Notice

We Greet Them With a Song

A group of students sing with a mountain vista behind them during Mountain Day.

Friday, Oct. 13, dawned crisp and clear—perfect weather for Mountain Day. President Adam Falk rang the chapel bells to kick off a day packed with outdoor activities, including a performance atop Stone Hill. Watch a video recap of Mountain Day at http://bit.ly/mtnday2017.

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Just Mercy

Writer, lawyer and activist signs a book for a student while being photographed by another student with her phone.

Bryan Stevenson, whose book Just Mercy is this year’s Williams Reads selection, visited campus on Sept. 14 for a talk and book signing. The founder and executive director of the Equal Justice Initiative spoke to a packed Chapin Hall about “American Injustice: Mercy, Humanity and Making a Difference.” Stevenson’s talk kicked off a year of

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Maroja Receives $137K in Grants

Biology Professor sits on a stool in her office, smiling at the camera.

Luana Maroja, associate professor of biology, received two grants from the National Science Foundation totaling $137,315 to support her research into evolutionary genetics. The grants will help fund two projects Maroja is working on related to speciation and genetics. She and her students are collaborating with colleagues at Cornell University to study the importance of

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Majumder Named Interim President

Protik “Tiku” Majumder, the Barclay Jermain Professor of Natural Philosophy and director of the Science Center, will serve as interim president of Williams beginning Jan. 1, 2018. The announcement follows news of the upcoming departure of President Adam Falk, who after eight years at Williams will become president of the Alfred P. Sloan Foundation. Falk

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In the News

In what news outlets around the world are calling “the largest and longest marine migration ever documented,” nearly 300 species of fish, shellfish and other ocean life rafted across the Pacific Ocean on manmade debris from Japan’s 2011 earthquake and tsunami and washed ashore, alive, on the Canadian and U.S. coasts. That’s according to a

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Octet Takes the Field

A shot of the Williams Octet singing at Yankee Stadium.

The Williams Octet, one of the college’s longest-running a cappella groups, sang the National Anthem at Yankee Stadium on Sept. 27. After rehearsals with Brad Wells, Williams’ Lyell B. Clay Artist in Residence and director of choral activities, and a simulation of the two-second feedback over the stadium’s sound system, 20 student and alumni members

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At a Glance

Graphic comic showing the different ways alumni participated in the Teach It Forward: Impact Challenge.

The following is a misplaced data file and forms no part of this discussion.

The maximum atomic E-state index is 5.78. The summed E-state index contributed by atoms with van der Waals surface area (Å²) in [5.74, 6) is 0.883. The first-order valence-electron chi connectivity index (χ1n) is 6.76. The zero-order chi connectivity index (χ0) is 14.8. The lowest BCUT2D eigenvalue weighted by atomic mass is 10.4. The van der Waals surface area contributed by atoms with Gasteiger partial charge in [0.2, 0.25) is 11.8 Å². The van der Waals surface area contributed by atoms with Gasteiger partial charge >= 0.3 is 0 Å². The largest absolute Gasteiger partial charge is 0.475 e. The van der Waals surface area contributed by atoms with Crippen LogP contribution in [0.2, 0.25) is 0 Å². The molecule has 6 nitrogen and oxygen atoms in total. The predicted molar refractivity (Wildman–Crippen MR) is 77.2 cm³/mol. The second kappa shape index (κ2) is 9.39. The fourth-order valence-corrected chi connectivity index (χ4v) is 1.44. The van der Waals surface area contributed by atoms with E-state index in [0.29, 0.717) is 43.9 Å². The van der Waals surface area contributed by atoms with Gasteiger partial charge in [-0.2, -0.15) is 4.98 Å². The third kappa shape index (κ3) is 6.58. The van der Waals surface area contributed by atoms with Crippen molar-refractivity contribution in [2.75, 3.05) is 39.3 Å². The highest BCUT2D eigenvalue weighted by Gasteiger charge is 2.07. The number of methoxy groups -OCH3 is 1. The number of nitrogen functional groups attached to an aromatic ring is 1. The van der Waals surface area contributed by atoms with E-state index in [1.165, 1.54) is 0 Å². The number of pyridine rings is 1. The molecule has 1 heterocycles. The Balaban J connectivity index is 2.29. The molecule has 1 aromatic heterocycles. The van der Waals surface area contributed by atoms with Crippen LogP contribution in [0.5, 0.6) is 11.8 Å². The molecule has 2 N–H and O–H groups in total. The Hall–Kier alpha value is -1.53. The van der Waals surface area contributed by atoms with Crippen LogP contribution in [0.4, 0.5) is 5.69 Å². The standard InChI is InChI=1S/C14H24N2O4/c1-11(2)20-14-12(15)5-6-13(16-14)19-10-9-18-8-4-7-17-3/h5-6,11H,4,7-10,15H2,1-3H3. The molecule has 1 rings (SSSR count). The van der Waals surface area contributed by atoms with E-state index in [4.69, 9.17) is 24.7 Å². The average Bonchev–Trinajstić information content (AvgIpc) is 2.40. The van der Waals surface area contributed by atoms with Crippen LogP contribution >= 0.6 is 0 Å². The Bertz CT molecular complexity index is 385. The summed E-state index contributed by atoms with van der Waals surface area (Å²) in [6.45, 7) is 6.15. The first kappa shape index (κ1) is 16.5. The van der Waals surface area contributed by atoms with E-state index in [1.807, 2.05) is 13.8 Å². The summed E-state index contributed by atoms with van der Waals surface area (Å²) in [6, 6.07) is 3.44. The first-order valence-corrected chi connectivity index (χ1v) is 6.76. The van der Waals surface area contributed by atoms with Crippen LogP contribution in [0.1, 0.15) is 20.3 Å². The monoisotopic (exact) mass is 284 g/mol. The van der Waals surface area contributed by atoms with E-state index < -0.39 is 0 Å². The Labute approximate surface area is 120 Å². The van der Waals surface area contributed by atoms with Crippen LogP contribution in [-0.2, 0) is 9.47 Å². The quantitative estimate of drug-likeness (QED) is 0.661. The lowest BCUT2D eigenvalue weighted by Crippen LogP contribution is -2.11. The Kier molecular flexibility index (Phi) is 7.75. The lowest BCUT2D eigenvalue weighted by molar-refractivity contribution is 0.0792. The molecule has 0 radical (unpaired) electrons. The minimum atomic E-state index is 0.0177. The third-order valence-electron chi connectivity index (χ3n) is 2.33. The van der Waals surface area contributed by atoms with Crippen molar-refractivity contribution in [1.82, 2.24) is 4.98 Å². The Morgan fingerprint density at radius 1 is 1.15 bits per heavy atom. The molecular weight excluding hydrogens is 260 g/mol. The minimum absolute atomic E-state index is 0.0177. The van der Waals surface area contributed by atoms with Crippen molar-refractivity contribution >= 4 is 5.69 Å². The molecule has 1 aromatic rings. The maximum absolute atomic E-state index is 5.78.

Mark your calendars for the second annual Teach It Forward: Impact Challenge, which will take place from Jan. 25 to Feb. 5, 2018. Last winter, 325 alumni participated in the 10-day challenge, which involved making a gift of any size to the Alumni Fund and then performing volunteer work. Ephs were able to multiply their

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Celebrating the Skies

People passing by Schapiro Hall in early October were met with an unusual sight: the construction of a celestial pavilion. The structure was the result of a biennial design competition in the course Architectural Design II, taught by Lecturer in Art Ben Benedict. Students were given two weeks to design a small structure that captured

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$5.5M Mellon Grant Aims to Diversify the Academy

The Creating Connections Consortium (C3) has received a $5.5 million, five-year grant from the Andrew W. Mellon Foundation to fund tenure-track positions in the humanities across 28 liberal arts colleges within the Liberal Arts Diversity Officers consortium (LADO). Williams, with Middlebury and Connecticut College, cofounded C3 in 2012 to address the challenges of diversity in

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In Memoriam

Retired professor John Sheahan and retired hockey coach William McCormick died in August. Sheahan was 93, and McCormick was 88. Sheahan, the William Brough Professor of Economics, emeritus, began a four-decade career at Williams in 1954 as a member of the original faculty of the Center for Development Economics, which he served twice as chair.

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Sustaining Zilkha

A Zilkha intern is seen through the leaves and limbs of a tree as she picks peaches from the orchard near the Zilkha Center.

Since 2012, the Zilkha Center for Environmental Initiatives has selected six to seven students each year for its summer internship program. Interns have worked as food-waste specialists, energy conservation analysts and artists in residence, among the many jobs focused on sustainability that impact the campus community. “Our internship program speaks to the college’s commitment to

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